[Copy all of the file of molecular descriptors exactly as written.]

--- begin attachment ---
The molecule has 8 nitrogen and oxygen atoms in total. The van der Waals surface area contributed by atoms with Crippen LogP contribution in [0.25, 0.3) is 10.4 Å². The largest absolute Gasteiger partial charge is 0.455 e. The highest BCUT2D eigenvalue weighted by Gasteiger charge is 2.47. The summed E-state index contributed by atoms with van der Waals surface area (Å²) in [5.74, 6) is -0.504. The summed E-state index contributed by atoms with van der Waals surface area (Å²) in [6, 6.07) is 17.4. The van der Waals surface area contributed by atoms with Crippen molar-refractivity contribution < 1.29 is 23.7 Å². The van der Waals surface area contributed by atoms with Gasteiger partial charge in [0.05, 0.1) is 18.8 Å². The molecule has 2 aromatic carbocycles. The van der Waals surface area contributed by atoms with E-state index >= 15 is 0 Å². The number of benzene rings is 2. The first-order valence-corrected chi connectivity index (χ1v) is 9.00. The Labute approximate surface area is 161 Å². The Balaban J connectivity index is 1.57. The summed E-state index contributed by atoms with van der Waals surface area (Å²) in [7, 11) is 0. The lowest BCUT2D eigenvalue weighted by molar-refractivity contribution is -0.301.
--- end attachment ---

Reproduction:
The molecule has 8 nitrogen and oxygen atoms in total. The van der Waals surface area contributed by atoms with Crippen LogP contribution in [0.25, 0.3) is 10.4 Å². The largest absolute Gasteiger partial charge is 0.455 e. The highest BCUT2D eigenvalue weighted by Gasteiger charge is 2.47. The summed E-state index contributed by atoms with van der Waals surface area (Å²) in [5.74, 6) is -0.504. The summed E-state index contributed by atoms with van der Waals surface area (Å²) in [6, 6.07) is 17.4. The van der Waals surface area contributed by atoms with Crippen molar-refractivity contribution < 1.29 is 23.7 Å². The van der Waals surface area contributed by atoms with Gasteiger partial charge in [0.05, 0.1) is 18.8 Å². The molecule has 2 aromatic carbocycles. The van der Waals surface area contributed by atoms with E-state index >= 15 is 0 Å². The number of benzene rings is 2. The first-order valence-corrected chi connectivity index (χ1v) is 9.00. The Labute approximate surface area is 161 Å². The Balaban J connectivity index is 1.57. The summed E-state index contributed by atoms with van der Waals surface area (Å²) in [7, 11) is 0. The lowest BCUT2D eigenvalue weighted by molar-refractivity contribution is -0.301.